Gardner Mishlove is the new Jewish Community Relations Council director | Wisconsin Jewish Chronicle

Gardner Mishlove is the new Jewish Community Relations Council director 


Kai Gardner Mishlove – a local mega-volunteer, a deeply experienced refugee advocate, and a member of both the Jewish and Black communities – is the new director of the local Jewish Community Relations Council. She started in the position April 15. 

The JCRC, an arm of Milwaukee Jewish Federation, advocates for the rights and values of Jews individually and collectively, here and abroad. Typically, the local JCRC director fields requests from the public and the media, on behalf of the local Jewish people. She speaks out against antisemitism. She meets with other groups in Wisconsin and works on various projects with them. 

“I have a lot of high hopes for the job,” Gardner Mishlove said. She said she wants to “assist with and build more partnerships and allies for the Milwaukee community and beyond.” 

Former JCRC Director Jenny Tasse stepped down from the position in April to pursue a graduate degree in urban planning.  

Active in Milwaukee 

Gardner Mishlove, who came to Milwaukee from Chicago in 2009, said she likes Milwaukee. She likes the green space, beautiful biking trails and motorcycle culture, but is disappointed in “the level of segregation.” Milwaukee is one of the most segregated communities in the nation, she noted. 

She has served on the boards of Hillel Milwaukee, JCRC Milwaukee, the Friendship Circle of Wisconsin, the National Council of Jewish Women – Milwaukee, the SEA Literacy Project, Hands and Voices and various disability rights groups. She holds a bachelor’s degree in political science from Boston University with graduate studies in public health from the University of Illinois. Before her new role with the JCRC, she was program coordinator of Refugee Health and Social Services for the Advocate Aurora Walkers Point Clinic.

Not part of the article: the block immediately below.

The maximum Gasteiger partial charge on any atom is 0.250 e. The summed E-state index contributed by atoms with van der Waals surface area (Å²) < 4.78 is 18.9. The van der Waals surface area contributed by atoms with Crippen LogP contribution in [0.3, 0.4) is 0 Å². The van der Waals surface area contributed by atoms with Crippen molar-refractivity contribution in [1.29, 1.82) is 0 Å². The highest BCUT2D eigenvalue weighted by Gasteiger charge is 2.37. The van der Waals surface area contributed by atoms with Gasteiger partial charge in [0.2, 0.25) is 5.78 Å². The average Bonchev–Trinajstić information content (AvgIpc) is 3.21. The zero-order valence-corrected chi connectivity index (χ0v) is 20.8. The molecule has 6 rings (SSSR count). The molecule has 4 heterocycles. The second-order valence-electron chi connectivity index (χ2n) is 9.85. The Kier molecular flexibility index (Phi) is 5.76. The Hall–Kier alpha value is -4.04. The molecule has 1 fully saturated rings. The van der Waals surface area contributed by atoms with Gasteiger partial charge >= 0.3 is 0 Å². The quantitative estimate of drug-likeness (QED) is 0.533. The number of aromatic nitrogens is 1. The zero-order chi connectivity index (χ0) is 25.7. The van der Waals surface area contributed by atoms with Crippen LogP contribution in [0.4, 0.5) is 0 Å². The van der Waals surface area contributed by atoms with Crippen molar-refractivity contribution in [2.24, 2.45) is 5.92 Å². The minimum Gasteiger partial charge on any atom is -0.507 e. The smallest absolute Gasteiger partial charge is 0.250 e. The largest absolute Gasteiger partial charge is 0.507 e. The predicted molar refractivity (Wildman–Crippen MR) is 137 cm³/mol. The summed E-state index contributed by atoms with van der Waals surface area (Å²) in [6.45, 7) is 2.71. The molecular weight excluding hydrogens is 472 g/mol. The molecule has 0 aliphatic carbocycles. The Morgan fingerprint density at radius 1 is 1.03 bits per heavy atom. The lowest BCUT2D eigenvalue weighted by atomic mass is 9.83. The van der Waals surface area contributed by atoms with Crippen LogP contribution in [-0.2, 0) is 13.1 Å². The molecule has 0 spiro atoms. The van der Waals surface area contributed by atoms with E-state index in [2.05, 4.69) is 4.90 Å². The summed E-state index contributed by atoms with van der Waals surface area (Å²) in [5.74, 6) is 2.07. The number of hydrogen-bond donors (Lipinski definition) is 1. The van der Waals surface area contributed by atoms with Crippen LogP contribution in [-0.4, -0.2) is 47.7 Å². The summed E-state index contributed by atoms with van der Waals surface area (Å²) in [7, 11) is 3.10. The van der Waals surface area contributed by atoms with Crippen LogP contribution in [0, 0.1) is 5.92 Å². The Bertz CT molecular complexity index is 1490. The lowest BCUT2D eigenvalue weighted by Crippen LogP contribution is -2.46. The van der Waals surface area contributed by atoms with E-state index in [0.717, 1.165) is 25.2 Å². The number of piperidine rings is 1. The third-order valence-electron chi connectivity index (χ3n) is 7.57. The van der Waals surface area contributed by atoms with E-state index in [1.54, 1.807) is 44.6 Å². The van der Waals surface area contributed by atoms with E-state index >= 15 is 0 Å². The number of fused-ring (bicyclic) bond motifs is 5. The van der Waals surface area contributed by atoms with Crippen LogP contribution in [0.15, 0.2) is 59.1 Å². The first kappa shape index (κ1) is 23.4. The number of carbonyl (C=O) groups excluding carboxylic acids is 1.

These roles have placed Gardner Mishlove on the forefront of cross-cultural learning and communication. She’s learned to “center” her relationships with people, which means “meeting them where they are, but it’s an exchange, a give and take,” she said. 

“I’ve been so active and involved in building cross-cultural relationships,” she said. “I’ve felt very comfortable in doing that particular work.” 

It made the JCRC role seem like a perfect fit for her, she said. It connects with her own Judaism, she said, including a strong feeling of commitment to tzedek (justice); chesed (loving kindness); and tikun olam (repair of the world). It builds on her community experience.  

“I see it as very, very important that our Jewish community be at the table,” she said. “If you are not at the table, you run the risk of either being on the menu or being excluded. You want to be a part of the planning. 

“I see relationship building as being very important to counter antisemitism, too.” 

Member of African American Diaspora  

Gardner Mishlove said that worldwide Judaism diaspora is diverse, with people who are Ashkenazi, Sephardi, Latinx, Asian, Native American, Mizrahi and African, and that one can be in multiple communities at once. She sees herself as a member of both the Jewish community and the African American Diaspora community. 

“I’m very committed to countering hate against all communities,” she said.   

Gardner Mishlove said she’s also a member of the community of families with special needs – her daughter Surya Kidist is part of the deaf and hard of hearing community.  Her other adult children are son Berhane, daughter Jnana Konjit and stepdaughter Julia Reva.

Gardner Mishlove said she hopes to “build better bridges” between the African American Diaspora community and Jewish communities. Perhaps it’s no coincidence that she was granted a Building Bridges award by National Council of Jewish Women Milwaukee in 2007. She said that such bridges are an important part of the answer to intolerance. 

She’s disappointed in the growth in intolerance in America in recent years, she said. 

A progressive Zionist 

“I consider myself a progressive Zionist,” she said. “Israel has a right to exist. I love Israel. I was in Israel in 2019. I have many family and friends there.” 

Just like in the United States and other countries, there are things in need of improvement in Israel, she said. 

“I want to be supportive in assisting Israel in whatever way needs to happen for it be secure,” she said. “I can’t wait to go back again.”